Hakko fx-888d vs Weller Wlc100 (40W)

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quique123

Joined May 15, 2015
404
I'm moving away from a lenk L40 handheld soldering iron to a new model. Over the years I've been in electronics (~3) I've heard about how temperature control is important and a good heating capacity.

I'm trying to compare these two and notice that the Weller Has an analog temperature control which I don't mind at all, and a wattage rating.

The hakko on the other hand is digital but didn't specify wattage. Now the deal with the wattage is that I believe is like the led vs filament or Flourescent bulb issue. Consumers tried to compare Leds vs fluorescentes via their wattage rather than their lumens. So I think wattage is not what I should look at but rather the max temp achieved.

The Weller seems to reach 900F with 5 positions where I think the first and last are 5 and 40w.

The hakko does the same temperature.

So I'm not sure what else to compare. The price point is way different but if there were a real difference in favor of the digital I would go for it.
 

Dodgydave

Joined Jun 22, 2012
9,938
I'm moving away from a lenk L40 handheld soldering iron to a new model. Over the years I've been in electronics (~3) I've heard about how temperature control is important and a good heating capacity.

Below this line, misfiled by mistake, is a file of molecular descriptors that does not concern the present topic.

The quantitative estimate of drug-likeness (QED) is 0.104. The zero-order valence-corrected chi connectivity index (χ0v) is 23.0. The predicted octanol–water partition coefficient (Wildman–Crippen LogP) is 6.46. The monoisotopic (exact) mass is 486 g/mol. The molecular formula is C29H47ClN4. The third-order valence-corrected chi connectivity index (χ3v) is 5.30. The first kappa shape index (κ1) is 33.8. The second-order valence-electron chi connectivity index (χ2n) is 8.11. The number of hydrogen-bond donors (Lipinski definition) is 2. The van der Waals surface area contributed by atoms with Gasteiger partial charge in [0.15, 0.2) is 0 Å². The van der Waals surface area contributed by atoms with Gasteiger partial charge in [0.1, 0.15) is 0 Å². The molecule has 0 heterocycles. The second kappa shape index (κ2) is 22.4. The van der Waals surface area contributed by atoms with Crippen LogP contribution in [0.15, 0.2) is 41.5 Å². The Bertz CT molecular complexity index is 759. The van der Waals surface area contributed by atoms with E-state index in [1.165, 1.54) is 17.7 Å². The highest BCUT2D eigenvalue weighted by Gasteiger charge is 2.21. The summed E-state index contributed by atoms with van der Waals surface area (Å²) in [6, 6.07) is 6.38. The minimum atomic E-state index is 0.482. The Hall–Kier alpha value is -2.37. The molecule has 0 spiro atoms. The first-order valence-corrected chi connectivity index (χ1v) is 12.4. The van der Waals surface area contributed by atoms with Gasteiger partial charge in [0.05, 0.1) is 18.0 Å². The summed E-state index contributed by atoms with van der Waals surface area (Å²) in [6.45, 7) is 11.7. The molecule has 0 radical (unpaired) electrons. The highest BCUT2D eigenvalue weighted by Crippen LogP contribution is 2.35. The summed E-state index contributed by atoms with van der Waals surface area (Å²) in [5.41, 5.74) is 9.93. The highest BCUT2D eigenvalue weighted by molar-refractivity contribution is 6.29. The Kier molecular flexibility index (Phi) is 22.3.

I'm trying to compare these two and notice that the Weller Has an analog temperature control which I don't mind at all, and a wattage rating.

The hakko on the other hand is digital but didn't specify wattage. Now the deal with the wattage is that I believe is like the led vs filament or Flourescent bulb issue. Consumers tried to compare Leds vs fluorescentes via their wattage rather than their lumens. So I think wattage is not what I should look at but rather the max temp achieved.

The Weller seems to reach 900F with 5 positions where I think the first and last are 5 and 40w.

The hakko does the same temperature.

So I'm not sure what else to compare. The price point is way different but if there were a real difference in favor of the digital I would go for it.
I have had Weller in the past, good irons but too expensive for repairs, i would go with the Hakko as i have one, here is a breakdown of the FX888d.

http://jestineyong.com/hakko-fx-888d-29by-soldering-iron-repair/
 

MaxHeadRoom

Joined Jul 18, 2013
22,855
With the WLC100 it can't get much simpler, as before just a simple triac circuit, half a dozen components.